Migi no chûmon no tôri gyosaku totonoe kudasarubeshi-sôrô, banji-tanomu môshi-sôrô, ijô
Nomoto Suke’emon
jûnigatsu nijûnichi
Namakura Sei’emon dono
One katana in kôbuse.
• nagasa 74.2 cm • motohaba 3.6 cm and at the tip ? cm
• kasane at the shinogi 1.2 cm and at the back 0.6 cm
• as for the kissaki, from the yokote upwards 3.6 cm and with a pronounced fukuraplease make the kaeri like on the kissaki of the sword you made for Shirao Kinzaemon
• the ha should be a midareba but not too wide
• sori 1.0 cm, please inform me in the case the sori is noticeable deeper but everything between 1.0 and 1.2 cm is fine and you can leave it that way without further notifying me
• nakago length 24.2 cm
Please make the sword according to these points, everything else I leave in your hands.
Nomoto Suke’emon
20th day of the twelfth month
to Mr. Nakamura Sei’emon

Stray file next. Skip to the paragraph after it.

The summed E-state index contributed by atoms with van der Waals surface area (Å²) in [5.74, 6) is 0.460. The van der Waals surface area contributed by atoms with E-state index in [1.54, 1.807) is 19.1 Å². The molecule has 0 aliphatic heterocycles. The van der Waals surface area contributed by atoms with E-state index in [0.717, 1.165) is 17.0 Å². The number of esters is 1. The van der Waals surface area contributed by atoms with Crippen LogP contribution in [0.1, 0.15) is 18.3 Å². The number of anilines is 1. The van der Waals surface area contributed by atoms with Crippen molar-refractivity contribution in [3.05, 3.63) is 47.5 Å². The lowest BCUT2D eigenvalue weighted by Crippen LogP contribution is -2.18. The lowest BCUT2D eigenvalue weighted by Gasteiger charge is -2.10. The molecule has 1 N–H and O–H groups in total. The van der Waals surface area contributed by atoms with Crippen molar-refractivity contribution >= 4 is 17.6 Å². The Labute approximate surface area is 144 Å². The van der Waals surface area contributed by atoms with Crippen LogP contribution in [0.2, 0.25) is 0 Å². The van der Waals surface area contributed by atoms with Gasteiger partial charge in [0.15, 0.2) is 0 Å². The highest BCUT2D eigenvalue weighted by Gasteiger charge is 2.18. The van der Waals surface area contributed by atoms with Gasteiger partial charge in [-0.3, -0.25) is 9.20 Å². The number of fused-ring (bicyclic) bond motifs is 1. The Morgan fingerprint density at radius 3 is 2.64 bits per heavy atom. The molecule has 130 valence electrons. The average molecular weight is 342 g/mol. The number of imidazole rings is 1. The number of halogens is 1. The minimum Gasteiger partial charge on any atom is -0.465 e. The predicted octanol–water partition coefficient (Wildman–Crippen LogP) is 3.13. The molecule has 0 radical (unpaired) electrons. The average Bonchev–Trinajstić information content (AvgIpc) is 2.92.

Very interesting is also the correspondence after the order was placed. Just eight days later, the letter is dated with the 28th day of the twelfth month, Nomoto inquires about his order as he has heard from a certain Iwanaga (岩長) that his blade turned out to have a not further specified kizu and how this might have an effect on the delivery. Reason for that is not Nomoto panicking but we learn from other letters that it is him who has to make arrangements with the polisher and all the other artists involved making a koshirae and that all this has to be done in a certain time frame as he wants to have his sword finished at the latest by the seventh month of the coming year when he has to proceed to Edo. He informs the smith about that in a letter dated with the twelfth day of the first month. So we learn that it was not necessarily the smith who did all this arrangements necessary to deliver a completed sword to the client. It is possible that this was the case at forges operating in the larger castle towns with an arranged infrastructure between all the craftsmen themselves (see pictures below), or more likely, there were agents doing all this for the clients. But from the fact that Nomoto makes kind of pressure right at the beginning of his sword being made, we can assume that seven months was just enough time to make arrangements with the togi-shi, habaki-shi, saya-shi, tsukamaki-shi, and so on, that means coordinating the entire process on the basis of the time each craftsman estimates for doing his job, taking into account his order situation and so on. Well, it would be interesting to know how it happened that Nomoto was informed about that kizu and that just about a week after the order was placed. Maybe the smith, i.e. Kiyosada, was handling this order with priority and started to work on the blade the very same day he received the order. Or he and Nomoto had been in touch before and Kiyosada had things prepared, e.g. already did some foundation forging, and just waited for the “official” order to come in to forge out from there the sunobe and so on. Because when we deduct the time for mailing, i.e. one day for the letter from Nomoto to the smith and one day for the letter or the personal talk of Iwamoto to Nomoto, six days sound pretty short for forging a blade. From another case found in the Nakamura archive we learn that such kizu must had been quite common. There is an undated letter extant where the blade was returned to the smith after the polisher had discovered a kizu, that means it the flaw was not visible with the foundation polish done by the smith himself. This letter too is undated and just addressed to Nakamura Sei’emon but the name Shirao Shirôbei (白尾四郎兵衛) appears on it and after some research I found in a Shimazu-related document a Shirao Shirôbei Kuniyoshi (白尾四郎兵衛国芳) in an entry from the fourth year of Enkyô (延享, 1747), mentioning him as yari fighting instructor. So if this is our man, then probably the 10th Nakamura generation Kiyomasa (清方, 1698-1782) was the smith. Also a wakizashi ordered by their employers, the Kimotsuki, to be granted to an unnamed young “man” at a genpuku ceremony had to be returned from the polisher as a kizu was revealed. This is mentioned in a document from Hôreki three (宝暦, 1753) and so here too Kiyomasa is meant. But Kiyomasa was not a nobody. He even studied in Kyôto with Iga no Kami Kinmichi (伊賀守金道) and received the honorary title Ise no Kami (伊勢守).